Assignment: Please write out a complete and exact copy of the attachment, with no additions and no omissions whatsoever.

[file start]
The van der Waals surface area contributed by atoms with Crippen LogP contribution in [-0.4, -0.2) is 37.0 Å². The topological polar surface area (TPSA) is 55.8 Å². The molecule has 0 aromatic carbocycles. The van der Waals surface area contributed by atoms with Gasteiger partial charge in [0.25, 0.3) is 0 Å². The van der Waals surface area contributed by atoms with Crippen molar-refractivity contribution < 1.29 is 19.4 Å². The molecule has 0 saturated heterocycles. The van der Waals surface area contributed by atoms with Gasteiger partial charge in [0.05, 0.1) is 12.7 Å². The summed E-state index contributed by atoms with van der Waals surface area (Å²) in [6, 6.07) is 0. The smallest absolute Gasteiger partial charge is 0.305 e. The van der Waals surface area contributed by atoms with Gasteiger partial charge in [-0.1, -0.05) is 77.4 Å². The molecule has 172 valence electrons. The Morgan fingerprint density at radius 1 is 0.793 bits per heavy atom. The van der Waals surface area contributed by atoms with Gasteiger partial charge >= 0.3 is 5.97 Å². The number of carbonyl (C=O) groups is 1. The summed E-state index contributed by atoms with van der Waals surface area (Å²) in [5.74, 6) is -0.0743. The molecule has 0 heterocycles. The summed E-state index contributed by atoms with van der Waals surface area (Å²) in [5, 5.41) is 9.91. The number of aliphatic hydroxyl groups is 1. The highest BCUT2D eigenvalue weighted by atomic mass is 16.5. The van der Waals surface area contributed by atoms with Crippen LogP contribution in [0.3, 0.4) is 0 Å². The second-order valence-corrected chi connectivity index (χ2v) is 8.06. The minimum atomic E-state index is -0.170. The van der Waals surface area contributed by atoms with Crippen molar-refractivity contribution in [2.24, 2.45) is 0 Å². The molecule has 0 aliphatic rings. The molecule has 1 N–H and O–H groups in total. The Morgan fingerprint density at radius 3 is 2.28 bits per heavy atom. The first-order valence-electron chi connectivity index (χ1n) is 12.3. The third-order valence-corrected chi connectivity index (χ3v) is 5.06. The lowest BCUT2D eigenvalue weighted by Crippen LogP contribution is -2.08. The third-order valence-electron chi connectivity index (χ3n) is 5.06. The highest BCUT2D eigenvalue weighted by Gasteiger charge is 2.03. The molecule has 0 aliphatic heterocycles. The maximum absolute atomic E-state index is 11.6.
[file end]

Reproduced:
The van der Waals surface area contributed by atoms with Crippen LogP contribution in [-0.4, -0.2) is 37.0 Å². The topological polar surface area (TPSA) is 55.8 Å². The molecule has 0 aromatic carbocycles. The van der Waals surface area contributed by atoms with Gasteiger partial charge in [0.25, 0.3) is 0 Å². The van der Waals surface area contributed by atoms with Crippen molar-refractivity contribution < 1.29 is 19.4 Å². The molecule has 0 saturated heterocycles. The van der Waals surface area contributed by atoms with Gasteiger partial charge in [0.05, 0.1) is 12.7 Å². The summed E-state index contributed by atoms with van der Waals surface area (Å²) in [6, 6.07) is 0. The smallest absolute Gasteiger partial charge is 0.305 e. The van der Waals surface area contributed by atoms with Gasteiger partial charge in [-0.1, -0.05) is 77.4 Å². The molecule has 172 valence electrons. The Morgan fingerprint density at radius 1 is 0.793 bits per heavy atom. The van der Waals surface area contributed by atoms with Gasteiger partial charge >= 0.3 is 5.97 Å². The number of carbonyl (C=O) groups is 1. The summed E-state index contributed by atoms with van der Waals surface area (Å²) in [5.74, 6) is -0.0743. The molecule has 0 heterocycles. The summed E-state index contributed by atoms with van der Waals surface area (Å²) in [5, 5.41) is 9.91. The number of aliphatic hydroxyl groups is 1. The highest BCUT2D eigenvalue weighted by atomic mass is 16.5. The van der Waals surface area contributed by atoms with Crippen LogP contribution in [0.3, 0.4) is 0 Å². The second-order valence-corrected chi connectivity index (χ2v) is 8.06. The minimum atomic E-state index is -0.170. The van der Waals surface area contributed by atoms with Crippen molar-refractivity contribution in [2.24, 2.45) is 0 Å². The molecule has 0 aliphatic rings. The molecule has 1 N–H and O–H groups in total. The Morgan fingerprint density at radius 3 is 2.28 bits per heavy atom. The first-order valence-electron chi connectivity index (χ1n) is 12.3. The third-order valence-corrected chi connectivity index (χ3v) is 5.06. The lowest BCUT2D eigenvalue weighted by Crippen LogP contribution is -2.08. The third-order valence-electron chi connectivity index (χ3n) is 5.06. The highest BCUT2D eigenvalue weighted by Gasteiger charge is 2.03. The molecule has 0 aliphatic heterocycles. The maximum absolute atomic E-state index is 11.6.